[A translated transcript of Bernard Gaudfroy’s lecture]
Guilds and Lieux Privilégiés
Since the end of the eighteenth century, bowmakers have been recognised as distinct from violinmakers. In 1785, the famous “Encyclopédie” compiled by “Diderot and d’Alembert”, reveals that “there are in Paris artisans who make bridges, others who make bows, and similar minor accessories”. The phrase “others who make bows” shows clearly that bow making was already a recognized skill, even though it applied to these so-called “minor accessories”.
Drafted in 1599 and approved by the French King “Henri IV”, the statutes of the Parisian Music Instruments Making Guild made it clear that the decoration of instruments and the production of their accessories were jobs reserved for the official workshops. Competition was considered bad for business and many Parisians trades were organized in guilds to protect their activity. However, the numerous legal procedures show the insoluble difficulties experienced by the different trades in attempting to distinguish themselves through the application of strict rules.
It was also considered important to ensure knowledge was passed on to future generations, and to ensure the quality of workmanship through closely controlled apprenticeships and Diplomas called “Brevets”. The first Diploma was that of “Compagnon” (a highly qualified worker), after a strict six-year apprenticeship with one of the guilds which was obligatory in Paris. The more advanced “Maître” (Master) was reserved for the best (and richest) “Compagnons” and in particular, for the sons of Masters. Without these Diplomas it was not possible to work officially in Paris: the Masters could only employ qualified Compagnons, and the Compagnons could not open their own shop in Paris without the expensive Master’s Diploma. Furthermore, to become a member of a Guild, candidates had to be of the same religion as the King – Catholic – and to be one of his subjects – that is, French.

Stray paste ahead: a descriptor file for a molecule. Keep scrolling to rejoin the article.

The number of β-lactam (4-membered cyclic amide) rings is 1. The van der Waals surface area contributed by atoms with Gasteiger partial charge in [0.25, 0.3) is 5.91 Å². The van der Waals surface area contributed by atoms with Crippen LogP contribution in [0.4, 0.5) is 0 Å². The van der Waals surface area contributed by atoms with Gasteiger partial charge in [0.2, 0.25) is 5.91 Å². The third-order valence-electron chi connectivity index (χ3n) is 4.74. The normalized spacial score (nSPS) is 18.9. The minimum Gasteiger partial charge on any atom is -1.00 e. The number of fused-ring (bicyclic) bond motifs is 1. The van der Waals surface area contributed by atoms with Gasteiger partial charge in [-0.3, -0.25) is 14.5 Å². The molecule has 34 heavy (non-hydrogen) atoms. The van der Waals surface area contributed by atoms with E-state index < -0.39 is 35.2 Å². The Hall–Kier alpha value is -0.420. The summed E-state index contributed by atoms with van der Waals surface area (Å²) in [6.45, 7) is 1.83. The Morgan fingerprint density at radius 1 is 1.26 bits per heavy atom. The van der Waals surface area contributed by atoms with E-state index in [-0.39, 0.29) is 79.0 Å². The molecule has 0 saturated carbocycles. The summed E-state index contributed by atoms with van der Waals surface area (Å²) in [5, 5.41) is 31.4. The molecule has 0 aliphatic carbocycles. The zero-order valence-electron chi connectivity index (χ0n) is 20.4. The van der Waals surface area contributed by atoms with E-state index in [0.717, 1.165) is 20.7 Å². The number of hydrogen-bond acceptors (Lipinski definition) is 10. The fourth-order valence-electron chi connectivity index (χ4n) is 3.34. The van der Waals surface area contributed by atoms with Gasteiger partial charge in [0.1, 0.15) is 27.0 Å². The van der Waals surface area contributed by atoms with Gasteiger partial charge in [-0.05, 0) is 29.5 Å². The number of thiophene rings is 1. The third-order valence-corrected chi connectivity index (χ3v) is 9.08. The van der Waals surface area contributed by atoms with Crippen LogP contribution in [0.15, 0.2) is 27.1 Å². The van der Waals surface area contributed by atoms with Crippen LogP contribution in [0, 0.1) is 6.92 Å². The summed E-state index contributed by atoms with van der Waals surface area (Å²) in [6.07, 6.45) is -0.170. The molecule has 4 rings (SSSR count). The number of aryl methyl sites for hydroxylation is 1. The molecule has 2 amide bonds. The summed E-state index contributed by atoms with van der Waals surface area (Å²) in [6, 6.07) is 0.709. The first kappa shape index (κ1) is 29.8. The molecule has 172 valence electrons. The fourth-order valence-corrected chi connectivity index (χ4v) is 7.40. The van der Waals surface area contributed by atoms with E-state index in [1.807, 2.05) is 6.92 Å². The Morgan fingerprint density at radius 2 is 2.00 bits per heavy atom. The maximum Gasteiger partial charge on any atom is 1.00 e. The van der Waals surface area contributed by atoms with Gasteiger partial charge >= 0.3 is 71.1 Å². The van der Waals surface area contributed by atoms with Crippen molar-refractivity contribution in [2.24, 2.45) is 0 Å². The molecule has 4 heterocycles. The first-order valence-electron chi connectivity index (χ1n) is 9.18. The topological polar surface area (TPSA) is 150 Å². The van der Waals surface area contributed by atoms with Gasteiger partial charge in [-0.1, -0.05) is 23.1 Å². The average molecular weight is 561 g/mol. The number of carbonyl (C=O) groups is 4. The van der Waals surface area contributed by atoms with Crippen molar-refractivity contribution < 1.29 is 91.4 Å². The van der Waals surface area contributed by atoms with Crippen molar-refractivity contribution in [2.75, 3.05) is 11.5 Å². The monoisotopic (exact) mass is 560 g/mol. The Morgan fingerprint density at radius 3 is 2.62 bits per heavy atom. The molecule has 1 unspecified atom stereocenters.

Those who were unqualified, poor, Protestant or foreign, or even in some cases Frenchmen having worked their apprenticeship outside Paris, were therefore obliged to work in one of the “lieux privilégiés” (Privileged areas). Among the owners of these places, called “enclos” (enclosures), were certain rich noblemen of high standing who benefited from ancestral privileges granted by successive French Kings. But there were above all a lot of ecclesiastical properties and monasteries with charitable and health care traditions.
These areas were sometimes in the suburbs of Paris, in the “Faubourgs” like that of “Saint-Antoine” – near the “Bastille” – highly populated around its Abbey. Most of them – about forty – were situated within the city. Like the famous “Quinze-Vingts” (15-20) Hospice founded in 1254 by King Saint-Louis (Louis IX) to accommodate three hundred (15 times 20) knights who had returned blind from the Crusades. As well as welcoming all kinds of artisans and small businesses, it was located in the city centre just next to the “Louvre”, to the great displeasure of the guilds for, as in all the areas of Privilege, the workers simply paid their rent and nothing else was asked of them.
So, hoping to convince the public of the supposedly inferior quality of the workmanship of the “free artisans”, the guilds had persuaded the Royal authorities to require them to mark their work with the name of the area where they worked, and, more significantly, to forbid the sale of these works outside that place. Poverty, lack of space, sometimes difficulty of access and the bad reputation of certain places would supposedly discourage potential customers. In addition, the guilds often tried to control or to confiscate the privileged goods. Sometimes without success: in 1722, for example, in the area of the “Saint-Martin-des-Champs” Abbey (nowadays, the national “Conservatoire des Arts et Métiers”), the official representatives of the instrument makers Guild, in spite of the fact that they were supported by the police, were obliged to withdraw when faced with workers bitterly defending their Privileges.